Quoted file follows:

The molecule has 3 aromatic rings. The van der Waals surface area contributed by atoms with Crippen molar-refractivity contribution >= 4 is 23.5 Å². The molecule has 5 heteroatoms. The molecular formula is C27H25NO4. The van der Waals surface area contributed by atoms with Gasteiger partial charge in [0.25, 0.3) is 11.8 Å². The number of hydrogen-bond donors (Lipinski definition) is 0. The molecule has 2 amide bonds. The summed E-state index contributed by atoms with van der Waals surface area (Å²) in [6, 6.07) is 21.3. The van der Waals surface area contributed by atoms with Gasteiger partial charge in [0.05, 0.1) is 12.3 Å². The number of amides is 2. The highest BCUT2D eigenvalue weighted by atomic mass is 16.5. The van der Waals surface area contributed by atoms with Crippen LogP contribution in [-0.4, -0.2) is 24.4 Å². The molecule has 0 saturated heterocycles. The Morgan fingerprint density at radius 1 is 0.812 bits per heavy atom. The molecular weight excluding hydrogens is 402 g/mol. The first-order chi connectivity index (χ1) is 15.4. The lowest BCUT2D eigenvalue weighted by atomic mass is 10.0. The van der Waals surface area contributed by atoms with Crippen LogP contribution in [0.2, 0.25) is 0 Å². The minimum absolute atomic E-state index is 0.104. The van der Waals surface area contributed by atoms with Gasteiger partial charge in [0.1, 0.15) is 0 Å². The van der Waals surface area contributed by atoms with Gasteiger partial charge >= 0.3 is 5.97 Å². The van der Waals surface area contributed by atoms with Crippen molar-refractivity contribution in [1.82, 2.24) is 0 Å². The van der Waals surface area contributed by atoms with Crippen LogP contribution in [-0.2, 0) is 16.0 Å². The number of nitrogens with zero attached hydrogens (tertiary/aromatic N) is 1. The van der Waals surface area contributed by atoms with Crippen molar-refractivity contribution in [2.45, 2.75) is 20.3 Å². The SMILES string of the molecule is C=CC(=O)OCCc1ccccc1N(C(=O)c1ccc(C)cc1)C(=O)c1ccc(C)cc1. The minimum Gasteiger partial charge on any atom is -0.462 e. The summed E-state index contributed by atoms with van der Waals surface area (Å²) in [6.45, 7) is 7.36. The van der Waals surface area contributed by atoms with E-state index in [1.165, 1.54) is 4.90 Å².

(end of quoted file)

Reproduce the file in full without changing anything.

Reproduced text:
The molecule has 3 aromatic rings. The van der Waals surface area contributed by atoms with Crippen molar-refractivity contribution >= 4 is 23.5 Å². The molecule has 5 heteroatoms. The molecular formula is C27H25NO4. The van der Waals surface area contributed by atoms with Gasteiger partial charge in [0.25, 0.3) is 11.8 Å². The number of hydrogen-bond donors (Lipinski definition) is 0. The molecule has 2 amide bonds. The summed E-state index contributed by atoms with van der Waals surface area (Å²) in [6, 6.07) is 21.3. The van der Waals surface area contributed by atoms with Gasteiger partial charge in [0.05, 0.1) is 12.3 Å². The number of amides is 2. The highest BCUT2D eigenvalue weighted by atomic mass is 16.5. The van der Waals surface area contributed by atoms with Crippen LogP contribution in [-0.4, -0.2) is 24.4 Å². The molecule has 0 saturated heterocycles. The Morgan fingerprint density at radius 1 is 0.812 bits per heavy atom. The molecular weight excluding hydrogens is 402 g/mol. The first-order chi connectivity index (χ1) is 15.4. The lowest BCUT2D eigenvalue weighted by atomic mass is 10.0. The van der Waals surface area contributed by atoms with Crippen LogP contribution in [0.2, 0.25) is 0 Å². The minimum absolute atomic E-state index is 0.104. The van der Waals surface area contributed by atoms with Gasteiger partial charge in [0.1, 0.15) is 0 Å². The van der Waals surface area contributed by atoms with Gasteiger partial charge >= 0.3 is 5.97 Å². The van der Waals surface area contributed by atoms with Crippen molar-refractivity contribution in [1.82, 2.24) is 0 Å². The van der Waals surface area contributed by atoms with Crippen LogP contribution in [-0.2, 0) is 16.0 Å². The number of nitrogens with zero attached hydrogens (tertiary/aromatic N) is 1. The van der Waals surface area contributed by atoms with Crippen molar-refractivity contribution in [2.45, 2.75) is 20.3 Å². The SMILES string of the molecule is C=CC(=O)OCCc1ccccc1N(C(=O)c1ccc(C)cc1)C(=O)c1ccc(C)cc1. The minimum Gasteiger partial charge on any atom is -0.462 e. The summed E-state index contributed by atoms with van der Waals surface area (Å²) in [6.45, 7) is 7.36. The van der Waals surface area contributed by atoms with E-state index in [1.165, 1.54) is 4.90 Å².